Generally, swing trading is a short to medium term strategy that can last for more than one trading day to multiple weeks or months. Long-term investing is by default a wealth creation strategy for at least a year or more.
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As far as returns are concerned, it’s not that easy to say which approach can generate better returns. However, swing trading is known to produce relatively low returns per trade as opposed to long-term investments.
What you should bear in mind is that swing trade has the potential to generate significantly better returns than long-term investing across all trades. After all, swing trading relies on a high number of trades.
Generally, swing traders are known to rely on technical indicators while long-term investors prefer fundamental analysis. This is down to the essence of both trading and investment principles.
For swing trading, predicting price movements is key. That’s exactly what technical analysis helps with. Here’s an example of technical analysis.
On the other hand, understanding the business behind the stock is crucial for long-term investment decisions. That’s what fundamental analysis helps with. Here’s an example of a stock’s fundamental analysis.
Here’s where you can get a detailed comparison of Technical Analysis Vs Fundamental Analysis
Truth be told, swing trading and long-term investing are known to be risky. However, long-term investors may have to bear lower risk because of time. Markets and solid stocks are known to grow over the long term.
Less so in the short term because of various factors like economic conditions, investor behavior, and more. This may put swing trading strategies at a disadvantage.
Swing Trading vs Long Term Investing at a Glance
|Parameter||Swing Trading||Long-Term Investing|
|Approach||Capture price swings||Buy & hold|
|Timeframe||1 trading session or more||1 year or more|
|Returns (per trade)||Low||Low-high|
Swing Trading vs Long Term Investing: What Should You Choose?
Swing trading strategies bank on making a volume of trades to generate returns. As a result, swing trading requires time and effort to spot suitable trades using technical analysis.
- What this means for you: Swing trading may be an option for those who have sufficient knowledge of technical analysis and the time to monitor price swings
Long-term investing relies on choosing strong businesses that can withstand the test of time using fundamental analysis. As a result, long-term investing requires less time, research, and the occasional rebalancing if need be.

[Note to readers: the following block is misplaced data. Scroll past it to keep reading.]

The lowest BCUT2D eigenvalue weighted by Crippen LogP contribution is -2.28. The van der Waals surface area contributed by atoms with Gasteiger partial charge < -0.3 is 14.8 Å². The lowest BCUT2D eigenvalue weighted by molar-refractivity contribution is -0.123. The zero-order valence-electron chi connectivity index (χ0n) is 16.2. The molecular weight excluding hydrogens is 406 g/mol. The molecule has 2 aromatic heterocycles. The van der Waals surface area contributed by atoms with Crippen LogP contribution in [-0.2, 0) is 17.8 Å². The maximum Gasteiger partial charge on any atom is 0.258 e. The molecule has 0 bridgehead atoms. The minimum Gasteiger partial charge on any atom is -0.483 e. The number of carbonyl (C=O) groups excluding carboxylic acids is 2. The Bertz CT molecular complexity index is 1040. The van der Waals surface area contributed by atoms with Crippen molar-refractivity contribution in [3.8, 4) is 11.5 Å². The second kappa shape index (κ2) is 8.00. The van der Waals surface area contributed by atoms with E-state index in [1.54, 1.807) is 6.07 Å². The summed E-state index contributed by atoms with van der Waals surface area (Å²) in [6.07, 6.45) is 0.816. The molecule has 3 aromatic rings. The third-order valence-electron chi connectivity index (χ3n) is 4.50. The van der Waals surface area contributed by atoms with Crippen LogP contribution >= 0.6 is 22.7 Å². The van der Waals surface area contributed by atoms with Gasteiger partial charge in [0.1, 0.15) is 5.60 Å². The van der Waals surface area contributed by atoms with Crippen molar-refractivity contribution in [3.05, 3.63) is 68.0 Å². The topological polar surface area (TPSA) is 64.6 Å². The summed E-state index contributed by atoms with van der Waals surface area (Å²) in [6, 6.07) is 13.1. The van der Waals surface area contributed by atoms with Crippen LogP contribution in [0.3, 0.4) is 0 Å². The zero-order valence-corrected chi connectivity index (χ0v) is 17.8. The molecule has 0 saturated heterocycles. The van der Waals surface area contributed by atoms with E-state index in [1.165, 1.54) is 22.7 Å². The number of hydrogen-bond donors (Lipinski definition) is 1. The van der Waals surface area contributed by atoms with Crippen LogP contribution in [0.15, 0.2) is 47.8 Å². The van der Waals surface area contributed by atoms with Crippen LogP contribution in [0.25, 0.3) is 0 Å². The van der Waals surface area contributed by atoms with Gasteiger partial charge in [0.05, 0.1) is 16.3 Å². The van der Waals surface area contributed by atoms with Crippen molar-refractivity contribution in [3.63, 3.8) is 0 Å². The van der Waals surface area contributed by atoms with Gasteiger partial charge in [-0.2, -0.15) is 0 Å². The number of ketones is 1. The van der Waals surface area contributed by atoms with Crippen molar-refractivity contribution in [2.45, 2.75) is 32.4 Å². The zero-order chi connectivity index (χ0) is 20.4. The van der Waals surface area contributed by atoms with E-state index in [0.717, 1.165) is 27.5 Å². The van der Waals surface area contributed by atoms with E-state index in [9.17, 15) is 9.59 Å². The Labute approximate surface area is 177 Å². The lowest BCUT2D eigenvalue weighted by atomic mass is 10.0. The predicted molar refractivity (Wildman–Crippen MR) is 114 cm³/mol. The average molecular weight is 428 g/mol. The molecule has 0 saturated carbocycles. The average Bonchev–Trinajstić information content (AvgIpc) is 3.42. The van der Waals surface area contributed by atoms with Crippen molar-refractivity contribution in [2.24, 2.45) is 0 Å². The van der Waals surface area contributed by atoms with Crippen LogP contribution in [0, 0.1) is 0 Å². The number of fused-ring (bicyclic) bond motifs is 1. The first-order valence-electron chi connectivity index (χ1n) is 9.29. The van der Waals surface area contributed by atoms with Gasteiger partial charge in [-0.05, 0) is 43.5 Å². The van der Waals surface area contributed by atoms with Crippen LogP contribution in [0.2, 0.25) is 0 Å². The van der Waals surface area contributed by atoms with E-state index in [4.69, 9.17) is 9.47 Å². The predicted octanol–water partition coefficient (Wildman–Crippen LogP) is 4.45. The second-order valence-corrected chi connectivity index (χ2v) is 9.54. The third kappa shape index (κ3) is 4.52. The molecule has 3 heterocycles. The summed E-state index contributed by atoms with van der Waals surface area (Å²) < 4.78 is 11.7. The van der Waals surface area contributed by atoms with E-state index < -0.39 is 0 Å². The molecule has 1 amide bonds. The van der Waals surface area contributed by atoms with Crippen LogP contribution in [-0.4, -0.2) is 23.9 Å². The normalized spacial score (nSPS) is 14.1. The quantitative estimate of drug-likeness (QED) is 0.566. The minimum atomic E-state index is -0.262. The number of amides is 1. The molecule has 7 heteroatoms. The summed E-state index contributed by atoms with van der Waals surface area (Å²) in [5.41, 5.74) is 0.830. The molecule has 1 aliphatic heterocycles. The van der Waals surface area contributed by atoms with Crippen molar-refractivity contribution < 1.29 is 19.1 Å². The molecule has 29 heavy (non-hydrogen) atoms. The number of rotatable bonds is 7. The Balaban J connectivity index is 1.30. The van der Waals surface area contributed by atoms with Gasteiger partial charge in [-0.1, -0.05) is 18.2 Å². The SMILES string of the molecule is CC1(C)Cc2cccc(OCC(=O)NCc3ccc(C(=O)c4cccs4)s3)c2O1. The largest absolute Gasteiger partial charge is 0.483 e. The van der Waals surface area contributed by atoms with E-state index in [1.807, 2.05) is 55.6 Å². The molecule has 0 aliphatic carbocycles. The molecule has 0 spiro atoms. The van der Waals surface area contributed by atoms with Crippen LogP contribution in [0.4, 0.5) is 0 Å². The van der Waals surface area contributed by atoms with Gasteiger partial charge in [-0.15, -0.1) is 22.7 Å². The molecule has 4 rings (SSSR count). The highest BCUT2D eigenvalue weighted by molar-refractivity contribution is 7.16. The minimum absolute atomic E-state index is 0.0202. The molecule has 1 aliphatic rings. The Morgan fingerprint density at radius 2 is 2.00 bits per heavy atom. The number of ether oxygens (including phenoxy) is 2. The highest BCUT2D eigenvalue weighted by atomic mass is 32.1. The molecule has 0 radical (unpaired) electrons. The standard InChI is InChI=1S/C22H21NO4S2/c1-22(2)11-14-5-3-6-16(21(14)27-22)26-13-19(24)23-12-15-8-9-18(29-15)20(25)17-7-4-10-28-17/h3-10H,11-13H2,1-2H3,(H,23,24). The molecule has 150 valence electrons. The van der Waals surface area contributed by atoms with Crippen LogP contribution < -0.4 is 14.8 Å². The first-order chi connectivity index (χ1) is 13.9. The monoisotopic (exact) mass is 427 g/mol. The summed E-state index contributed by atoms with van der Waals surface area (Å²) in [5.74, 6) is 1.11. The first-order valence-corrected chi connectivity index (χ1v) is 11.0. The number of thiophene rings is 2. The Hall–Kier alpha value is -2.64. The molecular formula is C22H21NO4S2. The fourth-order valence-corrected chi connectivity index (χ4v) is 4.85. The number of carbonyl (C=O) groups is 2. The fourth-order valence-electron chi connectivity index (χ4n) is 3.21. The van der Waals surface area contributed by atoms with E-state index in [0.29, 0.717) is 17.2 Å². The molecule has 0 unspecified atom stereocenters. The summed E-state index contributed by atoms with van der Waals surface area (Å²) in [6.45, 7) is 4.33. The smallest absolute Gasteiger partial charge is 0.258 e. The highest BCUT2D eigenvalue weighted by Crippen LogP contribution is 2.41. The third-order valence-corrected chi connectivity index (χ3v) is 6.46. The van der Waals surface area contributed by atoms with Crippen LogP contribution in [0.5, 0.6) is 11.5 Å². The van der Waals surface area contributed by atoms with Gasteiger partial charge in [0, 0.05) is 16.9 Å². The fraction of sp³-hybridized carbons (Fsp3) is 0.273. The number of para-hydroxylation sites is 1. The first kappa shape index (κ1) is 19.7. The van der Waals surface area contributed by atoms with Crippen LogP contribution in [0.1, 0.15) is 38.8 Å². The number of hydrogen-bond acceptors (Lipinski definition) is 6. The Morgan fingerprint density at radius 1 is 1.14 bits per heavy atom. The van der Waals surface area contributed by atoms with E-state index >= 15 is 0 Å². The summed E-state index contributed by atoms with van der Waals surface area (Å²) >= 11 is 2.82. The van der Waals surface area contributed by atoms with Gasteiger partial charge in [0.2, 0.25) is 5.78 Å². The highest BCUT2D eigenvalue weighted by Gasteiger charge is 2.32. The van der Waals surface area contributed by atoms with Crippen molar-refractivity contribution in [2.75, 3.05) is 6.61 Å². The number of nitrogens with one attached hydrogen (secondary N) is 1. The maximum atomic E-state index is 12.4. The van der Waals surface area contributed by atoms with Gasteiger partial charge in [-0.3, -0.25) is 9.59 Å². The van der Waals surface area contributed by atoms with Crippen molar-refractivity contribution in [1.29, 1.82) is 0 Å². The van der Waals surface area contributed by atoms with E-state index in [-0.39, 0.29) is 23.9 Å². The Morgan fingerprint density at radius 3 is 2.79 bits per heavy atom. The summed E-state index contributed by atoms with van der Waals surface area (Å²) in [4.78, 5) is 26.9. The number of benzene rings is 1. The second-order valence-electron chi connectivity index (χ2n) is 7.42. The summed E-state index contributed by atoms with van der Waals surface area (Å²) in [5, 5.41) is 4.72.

- What this means for you: Long-term investing may be an option for working professionals who don’t have the time to pore over charts but want to generate returns that beat inflation
Either way, it’s important to choose a trading and investment strategy that is in-line with your:
- Risk profile
- Financial goals
- Affordability (money, time, and effort)
Happy trading & investing!
Did you know that Dhan makes it possible to execute Basket Orders via Webhook on Tradingview.com? Watch this video to know how!
FAQs on Swing Trading Vs Long Term Investing
Q. Is swing trading better than investing?
Swing trading is known for creating a volume of tiny profits that add up to substantial returns. Long-term investing, on the other hand, uses time as the main ingredient to generate lucrative returns. While swing trading can be more profitable than long-term investing, it requires technical analysis and constant monitoring.
Q. Is trading more profitable than investing?
Swing trading has the potential to generate small chunks of profits across multiple trades. This may be more than the profits that long-term investing generates. But it comes at a cost – time & effort.
Q. Which is best swing trading or investing?
What is best in swing trading or long-term investing will depend on your risk appetite. Furthermore, it also depends on your ability to dedicate time and effort to analyze a bunch of stocks constantly.
Disclaimer: This blog is not to be construed as investment advice. Trading and investing in the securities market carries risk. Please do your own due diligence or consult a trained financial professional before investing.